Punjabi going off signboards sparks anger at Panjab University

Updated on Oct 16, 2017 10:28 PM IST
The students have submitted an application over the issue to the vice-chancellor, Arun Kumar Grover, and the deans of university instructions and social welfare
A sign board in English at Panjab University, Chandigarh.(Anil Dayal/HT)
A sign board in English at Panjab University, Chandigarh.(Anil Dayal/HT)
Hindustan Times, Chandigarh | ByArshdeep Arshi

Students of the Punjabi department at Panjab University, Chandigarh, have started a drive to “save the status of the language” as the administration has not been using it on signboards while English and Hindi are used.

Mehtab, a student of the Punjabi department at PU, is one of the leaders of the movement against the new signboards on campus. He stresses, “Chandigarh was created on land acquired from the farmers of Punjab, but the condition of Punjabi here is very poor. Most students come here from Punjab, most of them speak Punjabi. But still there are efforts of oppressing the regional language.”

The students have submitted an application over this to the vice-chancellor, Arun Kumar Grover, and the deans of university instructions and social welfare. Mehtab said, “Around four years back, too, the same thing had happened, but Punjabi had then got its place back after protests.”

And this language movement is not on the campus alone but also in the state of Punjab, and across the border in Pakistan’s Punjab. In Punjab here, the language is seen at the third place on signboards after English and Hindi, something that Patiala MP Dharamvira Gandhi is also campaigning against.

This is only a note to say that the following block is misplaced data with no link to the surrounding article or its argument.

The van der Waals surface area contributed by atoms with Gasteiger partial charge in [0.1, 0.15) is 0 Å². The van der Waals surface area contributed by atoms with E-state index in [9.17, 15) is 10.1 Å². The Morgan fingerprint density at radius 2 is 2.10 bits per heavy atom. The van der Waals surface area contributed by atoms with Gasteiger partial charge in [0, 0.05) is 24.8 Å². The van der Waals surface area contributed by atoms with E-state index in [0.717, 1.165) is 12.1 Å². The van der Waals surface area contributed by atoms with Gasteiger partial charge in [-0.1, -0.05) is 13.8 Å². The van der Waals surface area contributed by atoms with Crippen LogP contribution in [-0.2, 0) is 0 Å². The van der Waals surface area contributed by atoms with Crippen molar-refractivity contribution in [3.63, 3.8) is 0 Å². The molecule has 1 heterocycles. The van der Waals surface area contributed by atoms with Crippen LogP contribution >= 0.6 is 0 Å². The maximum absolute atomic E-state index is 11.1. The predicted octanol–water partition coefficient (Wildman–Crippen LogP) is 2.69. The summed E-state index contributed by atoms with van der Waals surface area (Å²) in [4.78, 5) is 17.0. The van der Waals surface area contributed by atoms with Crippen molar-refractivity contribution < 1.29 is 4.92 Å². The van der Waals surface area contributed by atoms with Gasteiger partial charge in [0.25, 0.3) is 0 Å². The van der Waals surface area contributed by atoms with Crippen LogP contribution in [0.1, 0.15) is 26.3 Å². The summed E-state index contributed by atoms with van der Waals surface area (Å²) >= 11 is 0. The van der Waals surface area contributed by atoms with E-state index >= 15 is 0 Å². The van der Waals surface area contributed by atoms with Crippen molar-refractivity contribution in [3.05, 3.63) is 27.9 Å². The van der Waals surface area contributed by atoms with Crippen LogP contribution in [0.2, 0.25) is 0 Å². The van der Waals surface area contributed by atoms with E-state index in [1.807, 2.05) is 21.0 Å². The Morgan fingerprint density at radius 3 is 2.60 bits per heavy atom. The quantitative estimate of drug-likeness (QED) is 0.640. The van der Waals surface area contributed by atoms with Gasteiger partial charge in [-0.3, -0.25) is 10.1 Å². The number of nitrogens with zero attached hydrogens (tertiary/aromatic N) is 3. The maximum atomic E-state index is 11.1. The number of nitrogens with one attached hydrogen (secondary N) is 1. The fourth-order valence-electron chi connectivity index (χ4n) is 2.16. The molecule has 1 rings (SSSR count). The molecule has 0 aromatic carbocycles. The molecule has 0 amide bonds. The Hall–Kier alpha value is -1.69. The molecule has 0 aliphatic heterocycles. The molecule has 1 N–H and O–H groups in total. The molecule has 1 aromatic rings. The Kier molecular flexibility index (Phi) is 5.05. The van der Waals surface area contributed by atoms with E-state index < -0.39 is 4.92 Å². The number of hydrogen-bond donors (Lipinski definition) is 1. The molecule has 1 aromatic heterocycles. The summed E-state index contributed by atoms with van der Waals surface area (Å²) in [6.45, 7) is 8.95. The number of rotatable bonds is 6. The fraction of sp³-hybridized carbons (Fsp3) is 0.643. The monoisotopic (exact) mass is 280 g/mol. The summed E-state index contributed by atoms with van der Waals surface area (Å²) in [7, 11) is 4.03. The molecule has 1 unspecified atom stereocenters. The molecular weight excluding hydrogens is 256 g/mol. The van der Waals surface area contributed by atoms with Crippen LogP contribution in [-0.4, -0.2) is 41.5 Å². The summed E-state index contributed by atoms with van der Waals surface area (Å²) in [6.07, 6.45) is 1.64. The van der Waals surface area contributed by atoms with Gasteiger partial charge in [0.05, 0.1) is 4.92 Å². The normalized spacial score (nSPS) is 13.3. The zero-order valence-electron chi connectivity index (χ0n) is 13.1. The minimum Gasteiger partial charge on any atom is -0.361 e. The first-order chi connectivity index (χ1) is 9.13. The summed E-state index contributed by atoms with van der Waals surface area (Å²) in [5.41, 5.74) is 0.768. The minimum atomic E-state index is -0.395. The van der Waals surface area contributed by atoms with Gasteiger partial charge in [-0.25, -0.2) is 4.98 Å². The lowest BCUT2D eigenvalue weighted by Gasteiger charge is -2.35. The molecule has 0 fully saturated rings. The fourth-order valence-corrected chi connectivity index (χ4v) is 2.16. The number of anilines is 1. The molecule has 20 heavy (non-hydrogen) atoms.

Echoes across border

Punjabis across the border are fighting for “official status” to the language in Pakistan even after 70 years of Independence and the partition. Hundreds of poets, artists, students and journalists sat on a hunger strike on Friday outside Lahore Press Club, asking, “Punjabi da kasoor ki e? (What is Punjabi’s fault?)”

Maqsood Saqib, a journalist from Lahore, has a study circle where university students are taught Punjabi and the writings of Waris Shah, Shah Hussain, Bulleh Shah, and Guru Nanak Dev, among others are discussed. “Punjabi is considered the servant’s language,” he said. It is spoken by 44% people in Pakistan.

Ahmed Raza, president of a group called Punjabi Parchar in Pakistan, explained over phone, “Punjabi is an optional subject from Class 6 onwards here, but there are no teachers for this optional subject.”

Why it matters

‘Moi Dagestan’, a book written by a Russian poet-critic Rasul Hamzatov from Dagestan in his native language Avar, has been translated in Punjabi as ‘Mera Daghistan’ and used to stress the importance of the mother tongue. In it, talking about cuss words in his mother tongue, he writes how women in his area would say, “May your children be deprived of the language that their mother speaks!”

Shakespeare stresses upon it in ‘The Tempest’ when Caliban tells Prospero in Act 1 Scene 2, “…The red plague rid you/For learning me your language.”

Poet Surjit Patar, who chairs the Punjab Arts Council, says in one of his poems that a single word, ‘time’, has eaten away so many words of Punjabi used to decsribe the time of day, such as ‘amrit vela’, ‘waada tadka,’ ‘pauh futala’, ‘dhammi vela’, ‘tiki dupehar’, and more.

New mode of protest

Students at PU are now organising a workshop outside the V-C office to teach Punjabi where they have invited him and other teachers too. Panditrao Dharennavar, a native of Karnataka who has learned and propagated Punjabi for years, and teaches here at the Post-Graduate Government College in Sector 46, is part of it: “We will teach Punjabi at PU where the regional language is being given no space at all.”

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